Last Updated Apr 30, 2010 4:08 PM EDT
Bartz was brought in to turn around Yahoo, which has lost a huge share of the search audience and has struggled to find a base of advertisers willing to support the content it provides.
Some things have turned around: The stock is now wobbling at around $15 up from $12-and-change when she was hired. Revenue, however, is flat -- up just 1 percent in Q1 2010 to $1.6 billion. Marketing services revenues were down sequentially from the previous quarter.
It's not at all clear that web advertising will buoy Yahoo in the long term, as online advertising tends to drive down advertiser costs because it's so efficient, and because there's an oversupply of sites offering space. Take a look at ValueClick (VCLK), a pure online ad business. It should be enjoying the economic recovery but its revenues for Q1 2010 were $95.7 million, down from $103m.
Yahoo's net income nearly tripled to $312 million last quarter. That looks like progress until you examine where that extra profit came from: cuts. Bartz took tens of millions out of Yahoo's operating expenses, from all divisions. Her guidance indicates she will continue on the same path, with expenses trending down. So Bartz seems to be cutting her way to success, rather than investing in its day-to-day business.
Yahoo's strategic efforts raise as many doubts about the company's future as they offer promises. It's recently begun hiring journalists to put out its own brand-name news content. Aol has done the same thing. And while Aol's product is well-received by readers,* it's incredibly difficult to make money from news content. Beefing up the news offering is an idea from 1996, and will likely see the same fate as all those dot coms that went bust in 2000 and 2001 when they tried to do the same thing.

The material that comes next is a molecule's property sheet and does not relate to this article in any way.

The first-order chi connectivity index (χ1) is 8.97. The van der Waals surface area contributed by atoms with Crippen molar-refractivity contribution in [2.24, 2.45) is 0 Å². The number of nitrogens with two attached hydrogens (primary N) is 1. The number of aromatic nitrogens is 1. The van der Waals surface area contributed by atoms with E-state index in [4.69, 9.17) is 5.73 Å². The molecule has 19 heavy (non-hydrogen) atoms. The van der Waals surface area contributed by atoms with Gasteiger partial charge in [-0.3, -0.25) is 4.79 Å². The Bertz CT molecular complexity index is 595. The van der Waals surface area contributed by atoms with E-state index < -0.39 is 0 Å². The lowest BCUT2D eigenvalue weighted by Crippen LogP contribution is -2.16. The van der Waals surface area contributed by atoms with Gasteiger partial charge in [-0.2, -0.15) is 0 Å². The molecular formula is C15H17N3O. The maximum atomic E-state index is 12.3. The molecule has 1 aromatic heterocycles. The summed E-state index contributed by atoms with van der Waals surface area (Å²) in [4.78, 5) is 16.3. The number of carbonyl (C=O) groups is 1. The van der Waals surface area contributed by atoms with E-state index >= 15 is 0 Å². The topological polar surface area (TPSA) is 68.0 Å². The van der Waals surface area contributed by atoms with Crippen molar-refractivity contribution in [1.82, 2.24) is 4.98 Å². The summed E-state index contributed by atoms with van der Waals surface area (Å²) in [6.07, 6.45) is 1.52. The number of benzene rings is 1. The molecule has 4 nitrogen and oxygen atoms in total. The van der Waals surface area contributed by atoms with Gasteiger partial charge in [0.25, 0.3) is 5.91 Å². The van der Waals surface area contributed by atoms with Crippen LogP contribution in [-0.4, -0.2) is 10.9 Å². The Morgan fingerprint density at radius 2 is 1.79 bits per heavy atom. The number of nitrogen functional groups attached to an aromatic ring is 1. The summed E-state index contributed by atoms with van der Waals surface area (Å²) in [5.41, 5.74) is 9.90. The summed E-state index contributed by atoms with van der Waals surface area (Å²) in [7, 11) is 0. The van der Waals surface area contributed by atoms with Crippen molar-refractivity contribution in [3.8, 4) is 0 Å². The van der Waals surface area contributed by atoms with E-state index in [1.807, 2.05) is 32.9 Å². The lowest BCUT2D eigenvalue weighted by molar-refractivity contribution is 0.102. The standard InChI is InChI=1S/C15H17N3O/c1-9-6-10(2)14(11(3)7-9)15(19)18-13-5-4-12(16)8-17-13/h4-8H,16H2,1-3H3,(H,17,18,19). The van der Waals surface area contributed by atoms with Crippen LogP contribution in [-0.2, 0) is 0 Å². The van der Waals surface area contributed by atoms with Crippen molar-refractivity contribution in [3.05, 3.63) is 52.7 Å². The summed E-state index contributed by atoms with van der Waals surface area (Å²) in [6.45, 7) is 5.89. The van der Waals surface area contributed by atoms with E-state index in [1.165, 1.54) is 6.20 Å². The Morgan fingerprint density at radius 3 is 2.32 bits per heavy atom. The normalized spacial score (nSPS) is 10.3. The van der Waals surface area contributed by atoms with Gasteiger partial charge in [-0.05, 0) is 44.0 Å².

On the search side, Bartz celebrated this achievement in her earnings release:
Yahoo! received regulatory clearance for its search agreement with Microsoft from both the U.S. Department of Justice and the European Commission. The companies commenced implementation of the agreement on February 23, 2010.The agreement lets Microsoft (MSFT) operate Yahoo's search operations in return for a fee. The problem is that Microsoft's Bing search engine is turning out to be Yahoo's main enemy -- Bing is stealing Yahoo's share, and neither are making a significant dent on Google.
One is tempted to conclude that Bartz has turned Yahoo into Aol, with the added disadvantage of having its search operations controlled by its main competitor.
Image by Flickr user aresauburn, CC.